ITV defends the morality of hit series Footballers' Wives
LONDON - ITV has defended its hit drama 'Footballers' Wives', claiming that it has morals, after the Archbishop of Canterbury said that the show reflected everything that was wrong with British society.
Reverend Rowan Williams said that the show, which features characters who think nothing of murdering for money or out of jealousy, is a realistic depiction of the society in which we live. But the show's executive producer Brian Park has denied that the antics of Tanya, Conrad and Amber are totally real.
Park said that the Archbishop had missed the morality that 'Footballers' Wives' has.
"There is a morality there that hasn't been picked up on by the Archbishop. We're offering a portal to a world of untold wealth and riches but we show that it comes with a price, that it doesn't buy happiness," Park told ITV.com.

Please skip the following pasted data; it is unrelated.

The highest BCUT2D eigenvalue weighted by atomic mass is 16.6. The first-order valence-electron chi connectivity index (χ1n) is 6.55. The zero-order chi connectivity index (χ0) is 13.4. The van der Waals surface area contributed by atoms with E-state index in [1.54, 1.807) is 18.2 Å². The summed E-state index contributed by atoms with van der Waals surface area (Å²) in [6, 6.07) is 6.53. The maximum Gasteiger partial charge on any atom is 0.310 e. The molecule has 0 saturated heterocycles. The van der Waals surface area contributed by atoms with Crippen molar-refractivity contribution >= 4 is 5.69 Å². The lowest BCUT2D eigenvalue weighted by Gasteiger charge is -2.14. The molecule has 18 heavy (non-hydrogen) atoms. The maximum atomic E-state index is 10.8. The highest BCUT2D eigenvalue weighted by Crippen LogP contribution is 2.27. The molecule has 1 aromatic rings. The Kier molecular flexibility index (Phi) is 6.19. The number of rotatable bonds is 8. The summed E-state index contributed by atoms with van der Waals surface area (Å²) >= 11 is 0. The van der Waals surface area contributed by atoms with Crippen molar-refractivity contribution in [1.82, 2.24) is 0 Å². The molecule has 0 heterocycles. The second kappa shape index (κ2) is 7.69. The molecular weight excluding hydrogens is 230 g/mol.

However Eileen Gallagher, managing director of Shed Productions which produces the programme, told The Observer that she agreed with the Archbishop's comments.
"I think he has made a good point. We wanted to make 'Footballers' Wives' as basically an antidote to all the overblown celebrity we now see in society," she said.
Williams made the comments as part of his Easter message, calling on the public to reject the corruption and uncaring attitude of the programme and instead be charitable, fair and generous.
Writing in Outlook, the magazine of his diocese, Williams quoted from St Paul and told worshippers that they needed to look beyond fear and self seeking: "[It is] what you see on 'Footballers' Wives' a world in which charity and fairness, generosity, a sense of perspective about yourself are all swept aside."
He added: "There will still be much to work out but we shall get nowhere if we don't start."
Park, however, has said that viewers of the drama already rejected the values presented by the programme. "I think the public says 'thanks, but no thanks'. They can see the characters are not happy."
Williams has proven adept at winning coverage for his message by drawing on popular culture. He recently said that Phillip Pullman's 'His Dark Materials' trilogy, which shows God dying, should be studied as part of religious education in schools.
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